I’m afraid that what this has now turned into is people feeling personally attacked rather than discussing the merits of Haystack.

In gChats in recent days, I told Heap that Morozov raises a lot of good points concerning Haystack and indeed, Heap has responded to the charges on his blog. In fact, the two have since been in direct contact by email.

But Morozov isn’t the first to bring up these points. In fact, his questions are ones that have been raised months earlier privately by other smart tech folks that I know and respect, like Danny O’Brien (Center to Project Journalists, former EFF, Jacob Appelbaum (Tor) and Ethan Zuckerman (Berkman Center, Harvard ; Global Voices).

Essentially their question to Heap has been: why should people trust Haystack, when you won’t open up how it works? 

Heap has responded by essentially saying: no one should trust Haystack any more than you trust Psiphon, Freegate, Tor, or any other web anonymizer. 

In short, this is a question that has plagued Haystack since its inception. 

And frankly, this is a larger problem with reporters like me reporting on highly technical issues that we fundamentally don’t understand. I am not a cryptographer, nor a network engineer. That being said, I was present at one of the earliest demonstrations of Haystack held in San Francisco in the summer of 2009. Other programmers in the room, many of whom work for major Silicon Valley corporations, expressed no concern that this was an unbelievable or ridiculous project.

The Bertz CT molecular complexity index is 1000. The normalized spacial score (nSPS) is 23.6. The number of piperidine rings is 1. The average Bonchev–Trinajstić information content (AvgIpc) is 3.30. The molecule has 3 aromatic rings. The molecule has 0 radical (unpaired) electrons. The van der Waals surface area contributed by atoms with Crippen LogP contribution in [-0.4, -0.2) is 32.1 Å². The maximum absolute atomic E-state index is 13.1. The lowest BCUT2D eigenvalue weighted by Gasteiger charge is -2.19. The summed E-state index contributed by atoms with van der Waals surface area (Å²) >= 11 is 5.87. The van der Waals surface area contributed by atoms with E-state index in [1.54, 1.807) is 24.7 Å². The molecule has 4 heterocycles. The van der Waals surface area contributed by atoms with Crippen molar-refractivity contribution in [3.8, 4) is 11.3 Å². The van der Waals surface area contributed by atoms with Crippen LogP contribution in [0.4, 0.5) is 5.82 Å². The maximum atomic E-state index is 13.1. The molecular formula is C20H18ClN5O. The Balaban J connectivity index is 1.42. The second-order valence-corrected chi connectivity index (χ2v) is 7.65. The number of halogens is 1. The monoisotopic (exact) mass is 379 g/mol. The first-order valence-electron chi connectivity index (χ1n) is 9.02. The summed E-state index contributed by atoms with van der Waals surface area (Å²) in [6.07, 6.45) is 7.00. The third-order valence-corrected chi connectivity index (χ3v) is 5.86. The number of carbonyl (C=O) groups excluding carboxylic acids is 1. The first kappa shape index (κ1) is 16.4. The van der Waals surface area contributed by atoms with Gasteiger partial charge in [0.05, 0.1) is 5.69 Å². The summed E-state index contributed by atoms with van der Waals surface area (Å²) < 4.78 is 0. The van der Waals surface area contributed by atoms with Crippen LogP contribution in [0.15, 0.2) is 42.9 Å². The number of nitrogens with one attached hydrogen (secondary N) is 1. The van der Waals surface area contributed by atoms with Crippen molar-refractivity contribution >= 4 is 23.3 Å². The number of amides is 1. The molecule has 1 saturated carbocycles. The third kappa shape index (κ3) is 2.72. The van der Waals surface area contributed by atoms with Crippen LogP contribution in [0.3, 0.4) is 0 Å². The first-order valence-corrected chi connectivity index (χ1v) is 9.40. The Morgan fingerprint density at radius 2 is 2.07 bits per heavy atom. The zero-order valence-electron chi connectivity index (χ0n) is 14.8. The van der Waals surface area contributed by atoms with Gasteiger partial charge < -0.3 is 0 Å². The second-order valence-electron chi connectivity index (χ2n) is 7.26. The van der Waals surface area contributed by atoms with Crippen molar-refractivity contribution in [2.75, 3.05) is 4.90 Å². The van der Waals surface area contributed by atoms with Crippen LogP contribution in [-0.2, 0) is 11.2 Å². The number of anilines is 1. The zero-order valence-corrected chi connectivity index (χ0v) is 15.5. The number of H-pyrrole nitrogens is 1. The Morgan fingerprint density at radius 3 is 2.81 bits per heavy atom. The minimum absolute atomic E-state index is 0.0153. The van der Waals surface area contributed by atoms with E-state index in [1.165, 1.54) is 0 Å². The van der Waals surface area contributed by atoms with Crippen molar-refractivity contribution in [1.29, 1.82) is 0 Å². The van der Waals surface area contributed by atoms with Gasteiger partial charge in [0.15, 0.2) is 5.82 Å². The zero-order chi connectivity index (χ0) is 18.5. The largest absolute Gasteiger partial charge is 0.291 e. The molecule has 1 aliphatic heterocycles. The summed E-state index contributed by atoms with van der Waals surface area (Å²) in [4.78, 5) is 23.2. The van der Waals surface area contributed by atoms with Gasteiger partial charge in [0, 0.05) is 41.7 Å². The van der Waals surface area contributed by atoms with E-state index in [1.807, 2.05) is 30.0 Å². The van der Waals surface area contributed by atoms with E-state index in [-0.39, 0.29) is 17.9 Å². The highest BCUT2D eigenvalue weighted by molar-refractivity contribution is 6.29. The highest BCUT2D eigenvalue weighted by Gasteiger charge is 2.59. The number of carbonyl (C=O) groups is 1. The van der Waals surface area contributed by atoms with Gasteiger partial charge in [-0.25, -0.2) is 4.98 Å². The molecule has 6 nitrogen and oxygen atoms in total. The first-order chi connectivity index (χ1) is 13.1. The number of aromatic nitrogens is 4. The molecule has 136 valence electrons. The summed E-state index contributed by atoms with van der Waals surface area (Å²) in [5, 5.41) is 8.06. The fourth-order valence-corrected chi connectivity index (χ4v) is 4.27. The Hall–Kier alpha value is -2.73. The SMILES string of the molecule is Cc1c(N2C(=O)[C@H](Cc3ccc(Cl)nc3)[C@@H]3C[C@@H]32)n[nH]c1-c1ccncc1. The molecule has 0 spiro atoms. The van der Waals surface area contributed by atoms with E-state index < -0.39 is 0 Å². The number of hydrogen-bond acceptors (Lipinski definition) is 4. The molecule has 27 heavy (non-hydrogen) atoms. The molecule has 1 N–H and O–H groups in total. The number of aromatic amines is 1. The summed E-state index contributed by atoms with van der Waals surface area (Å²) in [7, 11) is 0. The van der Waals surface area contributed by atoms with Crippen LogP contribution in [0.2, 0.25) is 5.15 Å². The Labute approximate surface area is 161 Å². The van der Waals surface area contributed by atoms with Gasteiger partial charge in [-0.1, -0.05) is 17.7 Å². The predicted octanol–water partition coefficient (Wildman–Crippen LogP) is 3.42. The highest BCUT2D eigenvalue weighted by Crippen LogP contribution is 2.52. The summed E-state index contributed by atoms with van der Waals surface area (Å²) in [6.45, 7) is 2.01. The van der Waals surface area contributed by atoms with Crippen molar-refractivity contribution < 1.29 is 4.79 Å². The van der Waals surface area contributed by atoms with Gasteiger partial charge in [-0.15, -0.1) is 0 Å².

Now, when I’ve spoken with Heap, and reported on Haystack, I’m essentially taking Heap’s word that Haystack does what he says it does. I have no means of proving that it doesn’t, nor that it does. Even when Heap has demonstrated the software for me, I have no real means of confirming his claims.

The best I can do, as a journalist, is to try to temper my interest and enthusiasm for a project like Haystack with other voices. I’ve reported on the project a few times for PRI’s The World, for my forthcoming book, “The Internet of Elsewhere,” and most recently for Popular Science magazine. 

In two pieces for The World, I countered Heap’s claims with skepticism raised by Ali Reza Eshraghi, an Iranian journalist living in Washington DC, who said in my July 9 2009 report:

“I am not 100 percent sure that by using all these technologies, all of these softwares, that means that ok, I can be safe and secure in Internet. But yes, it will definitely be helpful for me, but also they are also trying to find out, you know, again new softwares, new technology, how to monitor again the browsers?”

More recently on April 13, 2010, I included comments from Prof. Nader Entessar of the University of South Alabama who said this about Haystack